On our way to Steptoe Butte for a 360-degree view of surrounding farmland.
Lake McDonald in Glacier National Park.
Daily snow kept our car looking white instead of gray.
When we were planning this trip, we had an idyllic image in our minds of being in a warm cabin nestled among a conifer forest, surrounded by a blanket of fresh snow. So, when we found ourselves waking up in a warm cabin nestled among a conifer forest, surrounded by a blanket of fresh snow, it felt surreal. It was so fun to have our own private forest just outside our door, where we could snowshoe, have snowball fights, and make snow angels!
What can we do with lots of new snow?
Or a snowball fight!
Bison enjoy an ideal environment in Yellowstone National Park, with a protected habitat and plenty of space to graze. The only downside to living in the park is a result of the same geothermal features that make the area so attractive to wildlife and people alike: the hot springs and steam vents release acids and minerals that get into all the surrounding vegetation. The prevalence of silica is especially problematic to the bison — effectively wearing down their teeth like sandpaper whenever they chew the grasses from geothermally active areas. Once their teeth are gone, bison starve to death. As a result of the silica, bison in Yellowstone have a dramatically reduced expected lifespan compared to elsewhere.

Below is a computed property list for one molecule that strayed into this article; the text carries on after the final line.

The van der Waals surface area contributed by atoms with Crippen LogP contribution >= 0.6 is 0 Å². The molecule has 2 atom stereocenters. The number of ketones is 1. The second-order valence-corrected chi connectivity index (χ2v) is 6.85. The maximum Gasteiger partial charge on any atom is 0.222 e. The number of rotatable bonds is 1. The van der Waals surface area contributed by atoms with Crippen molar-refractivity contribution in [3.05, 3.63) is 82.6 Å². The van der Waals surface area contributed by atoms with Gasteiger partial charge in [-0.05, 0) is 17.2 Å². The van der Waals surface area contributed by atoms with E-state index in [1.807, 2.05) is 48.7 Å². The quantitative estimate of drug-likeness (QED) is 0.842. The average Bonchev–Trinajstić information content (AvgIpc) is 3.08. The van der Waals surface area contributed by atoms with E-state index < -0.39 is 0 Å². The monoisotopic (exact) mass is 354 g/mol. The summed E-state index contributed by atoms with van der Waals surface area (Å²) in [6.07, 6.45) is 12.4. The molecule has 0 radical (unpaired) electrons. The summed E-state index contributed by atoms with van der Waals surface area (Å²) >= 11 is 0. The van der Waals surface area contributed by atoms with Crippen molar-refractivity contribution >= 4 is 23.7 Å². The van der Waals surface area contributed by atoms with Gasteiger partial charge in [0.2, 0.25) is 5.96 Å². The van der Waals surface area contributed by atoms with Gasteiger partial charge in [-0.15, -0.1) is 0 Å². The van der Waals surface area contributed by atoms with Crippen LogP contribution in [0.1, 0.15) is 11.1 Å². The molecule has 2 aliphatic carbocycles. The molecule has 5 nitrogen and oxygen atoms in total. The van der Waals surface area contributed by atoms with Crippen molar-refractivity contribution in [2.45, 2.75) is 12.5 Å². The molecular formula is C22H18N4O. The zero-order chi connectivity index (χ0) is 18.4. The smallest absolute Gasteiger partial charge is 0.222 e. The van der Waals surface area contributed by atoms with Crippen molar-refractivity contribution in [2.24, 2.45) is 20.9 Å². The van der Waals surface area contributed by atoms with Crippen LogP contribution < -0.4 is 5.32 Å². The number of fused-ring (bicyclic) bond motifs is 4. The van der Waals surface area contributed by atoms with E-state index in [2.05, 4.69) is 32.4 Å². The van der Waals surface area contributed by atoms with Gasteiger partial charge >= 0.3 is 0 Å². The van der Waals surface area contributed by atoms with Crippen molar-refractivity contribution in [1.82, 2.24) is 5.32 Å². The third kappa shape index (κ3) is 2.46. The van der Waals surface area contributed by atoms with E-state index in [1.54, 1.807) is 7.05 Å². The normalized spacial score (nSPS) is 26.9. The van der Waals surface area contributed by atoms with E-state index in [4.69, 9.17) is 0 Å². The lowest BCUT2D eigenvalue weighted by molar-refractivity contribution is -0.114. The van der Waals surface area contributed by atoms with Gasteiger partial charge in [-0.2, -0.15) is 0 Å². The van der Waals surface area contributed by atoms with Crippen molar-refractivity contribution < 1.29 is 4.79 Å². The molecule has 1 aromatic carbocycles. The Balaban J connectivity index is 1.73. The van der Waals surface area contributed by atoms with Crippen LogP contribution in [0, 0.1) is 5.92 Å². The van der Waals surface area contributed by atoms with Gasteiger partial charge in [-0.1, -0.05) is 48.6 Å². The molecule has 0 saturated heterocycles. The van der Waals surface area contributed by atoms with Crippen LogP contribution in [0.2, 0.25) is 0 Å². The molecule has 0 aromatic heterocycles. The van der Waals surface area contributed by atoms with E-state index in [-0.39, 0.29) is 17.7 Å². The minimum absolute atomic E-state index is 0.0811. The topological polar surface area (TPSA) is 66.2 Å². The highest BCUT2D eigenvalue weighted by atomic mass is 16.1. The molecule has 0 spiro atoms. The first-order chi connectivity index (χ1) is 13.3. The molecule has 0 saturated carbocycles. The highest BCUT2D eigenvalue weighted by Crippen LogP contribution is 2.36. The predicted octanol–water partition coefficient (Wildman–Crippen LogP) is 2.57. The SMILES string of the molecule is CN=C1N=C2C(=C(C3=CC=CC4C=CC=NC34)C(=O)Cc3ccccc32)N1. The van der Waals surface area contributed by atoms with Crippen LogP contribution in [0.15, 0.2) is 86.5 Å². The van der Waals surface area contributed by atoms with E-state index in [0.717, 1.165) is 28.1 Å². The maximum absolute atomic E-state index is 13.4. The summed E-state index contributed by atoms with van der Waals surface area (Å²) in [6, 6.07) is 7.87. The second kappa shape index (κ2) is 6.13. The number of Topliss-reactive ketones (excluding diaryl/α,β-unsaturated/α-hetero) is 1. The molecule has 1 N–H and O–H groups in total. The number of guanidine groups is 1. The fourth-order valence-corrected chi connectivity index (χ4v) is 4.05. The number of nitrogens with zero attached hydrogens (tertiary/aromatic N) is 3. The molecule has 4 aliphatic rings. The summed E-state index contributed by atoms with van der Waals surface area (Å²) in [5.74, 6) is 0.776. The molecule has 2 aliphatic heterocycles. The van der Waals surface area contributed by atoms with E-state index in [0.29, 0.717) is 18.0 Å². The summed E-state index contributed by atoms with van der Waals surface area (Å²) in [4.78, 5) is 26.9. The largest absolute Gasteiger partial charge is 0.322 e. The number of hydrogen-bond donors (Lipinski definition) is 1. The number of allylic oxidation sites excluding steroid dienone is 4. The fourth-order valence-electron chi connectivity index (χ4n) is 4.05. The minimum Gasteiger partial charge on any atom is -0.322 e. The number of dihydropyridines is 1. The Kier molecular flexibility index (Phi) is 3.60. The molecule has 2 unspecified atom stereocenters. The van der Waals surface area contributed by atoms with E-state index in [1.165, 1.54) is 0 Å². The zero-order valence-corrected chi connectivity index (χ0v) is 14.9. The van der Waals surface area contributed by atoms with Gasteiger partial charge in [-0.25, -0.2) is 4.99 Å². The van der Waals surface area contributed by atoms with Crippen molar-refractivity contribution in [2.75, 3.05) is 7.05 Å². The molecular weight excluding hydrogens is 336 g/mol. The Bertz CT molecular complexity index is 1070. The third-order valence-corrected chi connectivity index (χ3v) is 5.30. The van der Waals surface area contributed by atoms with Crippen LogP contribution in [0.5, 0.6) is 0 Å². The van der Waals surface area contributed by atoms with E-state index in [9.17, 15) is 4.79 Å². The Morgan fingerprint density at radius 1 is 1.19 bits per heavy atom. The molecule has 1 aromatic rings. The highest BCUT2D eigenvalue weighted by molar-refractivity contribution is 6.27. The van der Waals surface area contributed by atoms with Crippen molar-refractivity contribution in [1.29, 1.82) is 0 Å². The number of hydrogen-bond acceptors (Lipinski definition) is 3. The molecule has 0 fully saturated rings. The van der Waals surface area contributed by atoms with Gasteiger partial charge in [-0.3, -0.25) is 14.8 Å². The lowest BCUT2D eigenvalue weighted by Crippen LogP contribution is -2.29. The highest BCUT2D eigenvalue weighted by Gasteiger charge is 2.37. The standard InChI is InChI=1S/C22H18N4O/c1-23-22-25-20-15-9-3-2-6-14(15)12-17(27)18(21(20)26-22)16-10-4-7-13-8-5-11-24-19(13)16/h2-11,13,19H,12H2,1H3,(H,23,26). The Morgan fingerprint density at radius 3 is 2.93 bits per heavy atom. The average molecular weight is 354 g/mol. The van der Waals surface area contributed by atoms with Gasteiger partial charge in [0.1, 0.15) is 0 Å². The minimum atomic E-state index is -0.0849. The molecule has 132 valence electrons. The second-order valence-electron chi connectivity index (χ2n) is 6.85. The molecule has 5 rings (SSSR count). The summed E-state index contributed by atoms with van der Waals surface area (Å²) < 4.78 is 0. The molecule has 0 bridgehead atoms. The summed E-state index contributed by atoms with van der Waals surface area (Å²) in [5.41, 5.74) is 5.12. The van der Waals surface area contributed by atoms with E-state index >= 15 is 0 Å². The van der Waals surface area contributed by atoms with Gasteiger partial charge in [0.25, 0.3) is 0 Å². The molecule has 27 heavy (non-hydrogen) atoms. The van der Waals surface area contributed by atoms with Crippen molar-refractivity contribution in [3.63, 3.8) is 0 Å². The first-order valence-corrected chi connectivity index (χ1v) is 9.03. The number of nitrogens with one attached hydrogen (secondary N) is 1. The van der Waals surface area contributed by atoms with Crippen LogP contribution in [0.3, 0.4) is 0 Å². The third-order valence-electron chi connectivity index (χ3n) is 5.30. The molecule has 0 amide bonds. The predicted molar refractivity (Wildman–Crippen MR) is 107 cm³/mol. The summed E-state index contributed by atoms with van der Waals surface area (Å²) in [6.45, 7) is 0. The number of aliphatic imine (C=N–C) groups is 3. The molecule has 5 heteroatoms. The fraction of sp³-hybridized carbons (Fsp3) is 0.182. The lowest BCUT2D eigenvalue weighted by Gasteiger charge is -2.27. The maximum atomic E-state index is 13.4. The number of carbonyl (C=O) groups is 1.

Yellowstone is a popular destination for Trumpeter Swans, which migrate seasonally to escape frigid winters in the arctic. They’re happy once they get to Yellowstone because the geothermal features keep the rivers from freezing over, so they can continue to feed on aquatic plants. If it gets warm enough to melt the snow, they head back north to the arctic. These beautiful birds are quite large, weighing around 25 pounds (11 kg) and possessing a wingspan up to 10 feet (3 m)!
Lower Yellowstone Falls.
It’s no secret that motorcycling and snowy landscapes are among our favorite things in the world. Back home, we’ve attempted to merge the two by motorcycling on mountain roads in the winter, an activity that can be both technically challenging and somewhat dangerous. But there’s a much better way: snowmobiling! In West Yellowstone, we rented a snowmobile and explored the impressive network of “no wheeled vehicles allowed” trails in the area. The landscape is stunning: we rode through dense forest, across creeks and rivers, and at one point we ascended to the top of a mountain where we had an incredible 360-degree view of Yellowstone and the national forests that surround it. We started by following the trails, but soon went off-trail, making our own way through fresh powder, and reaching truly out-of-the-way areas. By the end of the day, our thighs were sore from standing to absorb the bumps, adrenaline was running through our veins, and we couldn’t stop smiling! 🙂
That’s us on the snowmobile!
Shoshone Falls in Twin Falls, Idaho.
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